Is there less spam in your inbox? For many businesses, the GDPR implementation on May 25th 2018, signalled the start of a new era. Eagerly racing to grasp the scale of changes needed, most understood the GDPR as a rather nebulous concept we could term ‘data courtesy’.
Jumping into this brave, new world, where data cowboys roam no more; businesses strove for compliance by the deadline date.
So, what’s happened since?
The GDPR impact on big businesses
One interesting trend we can see is many international companies adopted the GDPR across their whole cybersecurity operations.
This is because the GDPR covers data collected by any company from any location on European-based citizens and says nothing can happen to that data without ‘informed consent’. To simplify processes, global outfits thought to make all their data on world citizens GDPR compliant.
The GDPR impact on SMEs and startups
A second trend consistent with the way huge regulatory changes affect businesses is that start-ups and smaller businesses were less GDPR ready.
Small businesses activity centres around growth and the potential to leverage what is, no doubt, a small database of customers and suppliers. Regulations involve checking you have consent to contact people and can keep information confidential. The UK Government has produced some plain English GDPR material about what you need to know about cyber security. It is really important to get compliant as soon as possible (if not already).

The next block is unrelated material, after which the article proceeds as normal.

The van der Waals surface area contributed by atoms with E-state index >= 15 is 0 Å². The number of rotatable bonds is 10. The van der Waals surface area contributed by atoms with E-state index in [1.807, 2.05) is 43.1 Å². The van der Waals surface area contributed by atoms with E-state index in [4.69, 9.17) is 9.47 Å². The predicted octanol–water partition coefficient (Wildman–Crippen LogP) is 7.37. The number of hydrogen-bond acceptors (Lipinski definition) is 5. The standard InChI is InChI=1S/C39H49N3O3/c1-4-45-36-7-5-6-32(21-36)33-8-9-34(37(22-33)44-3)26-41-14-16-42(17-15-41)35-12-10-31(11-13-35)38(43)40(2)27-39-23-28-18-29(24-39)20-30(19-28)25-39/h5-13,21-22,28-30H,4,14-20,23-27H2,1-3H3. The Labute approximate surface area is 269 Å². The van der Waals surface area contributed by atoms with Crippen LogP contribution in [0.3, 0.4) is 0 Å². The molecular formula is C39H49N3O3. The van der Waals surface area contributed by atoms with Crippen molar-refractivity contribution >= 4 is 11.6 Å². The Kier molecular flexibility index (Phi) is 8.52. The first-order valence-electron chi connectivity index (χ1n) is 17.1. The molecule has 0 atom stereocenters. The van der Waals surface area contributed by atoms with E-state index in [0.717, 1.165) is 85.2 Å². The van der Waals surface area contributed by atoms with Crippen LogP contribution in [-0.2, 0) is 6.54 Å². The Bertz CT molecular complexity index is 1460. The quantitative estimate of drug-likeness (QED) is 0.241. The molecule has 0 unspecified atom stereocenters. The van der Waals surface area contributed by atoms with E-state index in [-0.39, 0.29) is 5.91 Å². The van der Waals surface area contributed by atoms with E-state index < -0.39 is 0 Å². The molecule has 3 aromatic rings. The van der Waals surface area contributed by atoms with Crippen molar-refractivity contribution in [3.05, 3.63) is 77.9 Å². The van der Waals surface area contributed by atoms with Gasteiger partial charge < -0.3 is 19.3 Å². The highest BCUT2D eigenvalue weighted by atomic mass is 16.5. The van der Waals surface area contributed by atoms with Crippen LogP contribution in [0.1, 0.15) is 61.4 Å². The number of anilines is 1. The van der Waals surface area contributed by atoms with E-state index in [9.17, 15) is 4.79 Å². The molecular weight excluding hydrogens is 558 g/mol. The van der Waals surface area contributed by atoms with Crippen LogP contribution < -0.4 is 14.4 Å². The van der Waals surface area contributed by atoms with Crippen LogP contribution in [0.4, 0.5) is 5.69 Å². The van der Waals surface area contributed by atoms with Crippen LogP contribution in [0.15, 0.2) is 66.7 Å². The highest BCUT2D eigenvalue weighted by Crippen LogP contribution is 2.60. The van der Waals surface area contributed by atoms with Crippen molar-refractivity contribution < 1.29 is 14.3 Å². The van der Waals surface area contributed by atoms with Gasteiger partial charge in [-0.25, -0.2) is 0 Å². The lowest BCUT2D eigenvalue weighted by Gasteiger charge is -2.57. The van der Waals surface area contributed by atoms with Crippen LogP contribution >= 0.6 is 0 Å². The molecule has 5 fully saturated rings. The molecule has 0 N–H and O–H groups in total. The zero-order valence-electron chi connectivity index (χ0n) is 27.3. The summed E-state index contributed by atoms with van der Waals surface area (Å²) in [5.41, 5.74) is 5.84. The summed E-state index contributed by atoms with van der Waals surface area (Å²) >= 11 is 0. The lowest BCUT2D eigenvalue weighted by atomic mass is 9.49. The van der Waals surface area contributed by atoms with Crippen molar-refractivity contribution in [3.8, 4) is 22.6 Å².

GDPR watchdog fines
If we can call it a trend, it seems large fines for cyber security breaches are here to stay.
The first high profile casualty of the new GDPR was Facebook: see Facebook’s fall from grace with ICO fine. This action by the UK ICO toppled long-held assumptions that platform based social media sites can’t be regulated. Their findings underscored the responsibility for ensuring data security is with the data holder.
The Facebook case took account of user behaviour. Facebook is happy to provide and profit from entertainment in the form of third-party additions such as quizzes and apps. From the users’ perspective, taking a survey didn’t add up to giving consent to a third-party (in the ICO’s view).
GDPR and insider versus outsider attacks
It is interesting the external threat trend for traditional data foes, hackers, is focussing on external exploitations such as ransomware. This risk will only increase as companies adopt more third-party cloud services and providers.
The threats to cyber security from insider attacks decreased slightly since the GDPR, which is to be expected with companies adopting the services of a data protection officer who is accountable for breaches. That being said, the recent Ticketmaster breach in June, 2018 makes interesting reading.
What have we learned since the GDPR implementation?
The main way to safeguard your business is to remain a trusted brand.
Ensure you only deal with reputable cloud service providers.
Read up on the relevant GDPR information for your business.
Consider an information security audit to check your supply chain security is robust.
Remember, your customers and suppliers, inundated with ‘I agree’ banners or permission emails in their inboxes in May and June, lost count of the times they said ‘yes’ to what they hope is a trustworthy and responsible use of their data. There’s something reassuring about those little banner tick boxes. Make sure you live up to it.